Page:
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6 Steps to Create the Health Plan of the Future

Analysis  |  By Laura Beerman  
   December 10, 2021

Health plans need to get familiar with consumerism as they plan for the future.

Digitization must come to healthcare, which is easily 10 years behind its industry counterparts. The good news? Progress is here, but it must integrate consumerism to impact all aspects of business strategy. In making these decisions, health plans must decide whether to buy, partner, or compete their way ahead given the growing role of healthcare startups.

These topics were covered in The Health Plan of the Future, a December 8 online panel featuring consulting firm Oliver Wyman and two newly merged digital health companies HealthEdge Software and Wellframe. The panelists offered these insights from their work with payers. The panel was hosted by Highwire PR and moderated by Matthew Holt, founder of The Health Care Blog.

  1. Digitize the core parts of your business now.

Marcia Macphearson, a partner at Oliver Wyman, reported that health plans have made "good strides investing in consumerism, including mobile and digital apps, around the core parts of their business such as benefit and plan detail look-up. Macphearson noted that "legacy modernization in these areas is the low-hanging fruit" and something many plans are achieving quickly over 12–18 months.

  1. Shift your mindset.

Jake Sattelmair, co-founder and CEO of Wellframe, noted: "A lot of plans have had a legacy B2B mindset from working with employers." Citing this as a contributor to lagging progress in healthcare consumerism and digitization, Sattelmair advised plans to shift from B2B to B2C by focusing on areas like care coordination and navigation. "The expectations of consumers have moved on precipitously, and new healthcare industry entrants are pushing the envelope. Incumbents understand this and are positioning themselves for long-term success."

  1. Use a customer experience to break down silos.

Coding consumer experience into digitization can also help payers better integrate their business functions—a strategy that can improve everything from Net Promotor Scores (NPS) to Medicare Advantage Star Ratings. Sattelmair: "Plans can learn from and partner with customers to break down silos across their clinical, administrative, benefits, and care management teams." Steve Krupa, CEO of HealthEdge Software, added payment integrity, claims accuracy, prior authorization, and high-risk member identification to this mix.

  1. Strengthen personalization through data, advanced analytics, and robotic process automation.

Again noting the industry's slower progress, Macphearson stated: "We don't yet have personalization in healthcare like you see in other industries. Companies like Amazon know how to personalize transactions at a fraction of penny across a portfolio of companies." She identified advanced analytics to "help data feel more personalized" and robotic process administration and mobile solutions more generally as the necessary components of the modern and personal digital healthcare experience. "Mobile is the new front end and can help position a health plan as a consumer advocate."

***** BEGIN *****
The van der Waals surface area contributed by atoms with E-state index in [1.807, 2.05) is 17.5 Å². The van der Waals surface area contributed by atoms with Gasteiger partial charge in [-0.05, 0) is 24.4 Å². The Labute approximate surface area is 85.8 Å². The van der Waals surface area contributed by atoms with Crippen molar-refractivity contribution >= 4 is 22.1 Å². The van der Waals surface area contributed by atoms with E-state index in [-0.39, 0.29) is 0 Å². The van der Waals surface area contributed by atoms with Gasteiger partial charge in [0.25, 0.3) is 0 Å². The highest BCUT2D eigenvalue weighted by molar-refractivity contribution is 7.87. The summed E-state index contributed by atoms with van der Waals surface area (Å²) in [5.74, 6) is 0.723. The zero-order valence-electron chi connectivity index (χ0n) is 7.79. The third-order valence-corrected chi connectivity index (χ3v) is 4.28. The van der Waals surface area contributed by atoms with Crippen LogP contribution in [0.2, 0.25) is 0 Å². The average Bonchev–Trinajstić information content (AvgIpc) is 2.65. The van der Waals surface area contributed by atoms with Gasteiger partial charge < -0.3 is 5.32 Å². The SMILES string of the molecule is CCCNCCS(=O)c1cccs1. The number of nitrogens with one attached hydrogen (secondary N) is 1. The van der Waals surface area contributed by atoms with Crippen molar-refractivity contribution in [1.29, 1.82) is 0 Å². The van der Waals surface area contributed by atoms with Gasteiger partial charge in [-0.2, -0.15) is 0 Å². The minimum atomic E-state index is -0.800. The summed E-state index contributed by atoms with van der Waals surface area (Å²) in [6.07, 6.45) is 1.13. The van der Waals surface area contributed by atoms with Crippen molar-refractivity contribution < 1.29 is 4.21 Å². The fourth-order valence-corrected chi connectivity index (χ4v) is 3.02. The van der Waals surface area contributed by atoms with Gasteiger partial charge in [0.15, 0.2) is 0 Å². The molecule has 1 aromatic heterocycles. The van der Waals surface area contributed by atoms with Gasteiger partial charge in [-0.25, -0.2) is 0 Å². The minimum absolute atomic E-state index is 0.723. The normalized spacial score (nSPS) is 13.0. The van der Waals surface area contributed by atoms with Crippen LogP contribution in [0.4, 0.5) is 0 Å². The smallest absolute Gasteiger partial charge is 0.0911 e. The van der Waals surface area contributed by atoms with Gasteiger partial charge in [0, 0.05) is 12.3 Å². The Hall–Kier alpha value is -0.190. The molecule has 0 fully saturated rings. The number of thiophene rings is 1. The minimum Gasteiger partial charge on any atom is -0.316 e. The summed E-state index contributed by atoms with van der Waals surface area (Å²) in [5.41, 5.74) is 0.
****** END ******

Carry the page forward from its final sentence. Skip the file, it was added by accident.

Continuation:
Krupa added that health plans need digitization on the front and back ends for better customer experience. "This is the investment cycle plans will be doing over the next 10–20 years, digitizing more aspects of consumer experience to become a truly modern digital company."

  1. Treat virtual health as both a service and business model.

The health plan of the future will need to take a micro and macro view of virtual health. Telemedicine as a service must maintain what Sattelmair called "continuous memory" with in-person care. This through line is critical for payers that evolve their virtual care services into virtual-first networks and products. Macphearson added that consumer uptake, including employers, and price differential will be key metrics for payers over the next few years.

  1. Balance buy-partner-compete strategies.

Health plans can't achieve digital transformation on their own, and the exponential growth of venture capital and startups in healthcare is a powerful indicator. Krupa: "The flood of capital tells you it's become a mainstream idea that healthcare will go through digital change." These partners can help plans achieve transformation faster, better, and cheaper. But as Macphearson noted: "Investment is coming from big incumbent players in healthcare." This includes payers that have their own venture arms.

Regardless of approach, most health plans are working toward the common goal of using digitization to make care more personal and customer centric. Focal areas include delivery innovation, population health management, and risk. Macphearson summed it up: "Health plans see rich opportunities … to create new approaches, manage in different ways, and transform how they serve patients."

“We don't yet have personalization in healthcare like you see in other industries. Companies like Amazon know how to personalize transactions at a fraction of penny across a portfolio of companies.”

Laura Beerman is a contributing writer for HealthLeaders.


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